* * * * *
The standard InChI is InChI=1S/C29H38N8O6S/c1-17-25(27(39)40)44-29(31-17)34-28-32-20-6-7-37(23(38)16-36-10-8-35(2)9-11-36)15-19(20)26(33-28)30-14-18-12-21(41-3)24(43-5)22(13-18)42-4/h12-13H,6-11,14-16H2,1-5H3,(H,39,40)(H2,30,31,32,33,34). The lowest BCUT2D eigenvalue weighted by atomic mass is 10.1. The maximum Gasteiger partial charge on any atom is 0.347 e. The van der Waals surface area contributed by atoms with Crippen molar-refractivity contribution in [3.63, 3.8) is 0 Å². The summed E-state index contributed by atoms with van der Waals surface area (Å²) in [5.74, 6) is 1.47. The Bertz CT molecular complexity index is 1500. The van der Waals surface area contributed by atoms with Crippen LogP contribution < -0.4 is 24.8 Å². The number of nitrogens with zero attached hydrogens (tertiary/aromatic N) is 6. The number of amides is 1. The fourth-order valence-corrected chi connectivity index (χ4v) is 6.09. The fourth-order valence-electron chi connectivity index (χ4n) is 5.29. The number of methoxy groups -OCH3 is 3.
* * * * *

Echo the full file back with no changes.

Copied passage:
The standard InChI is InChI=1S/C29H38N8O6S/c1-17-25(27(39)40)44-29(31-17)34-28-32-20-6-7-37(23(38)16-36-10-8-35(2)9-11-36)15-19(20)26(33-28)30-14-18-12-21(41-3)24(43-5)22(13-18)42-4/h12-13H,6-11,14-16H2,1-5H3,(H,39,40)(H2,30,31,32,33,34). The lowest BCUT2D eigenvalue weighted by atomic mass is 10.1. The maximum Gasteiger partial charge on any atom is 0.347 e. The van der Waals surface area contributed by atoms with Crippen molar-refractivity contribution in [3.63, 3.8) is 0 Å². The summed E-state index contributed by atoms with van der Waals surface area (Å²) in [5.74, 6) is 1.47. The Bertz CT molecular complexity index is 1500. The van der Waals surface area contributed by atoms with Crippen LogP contribution < -0.4 is 24.8 Å². The number of nitrogens with zero attached hydrogens (tertiary/aromatic N) is 6. The number of amides is 1. The fourth-order valence-corrected chi connectivity index (χ4v) is 6.09. The fourth-order valence-electron chi connectivity index (χ4n) is 5.29. The number of methoxy groups -OCH3 is 3.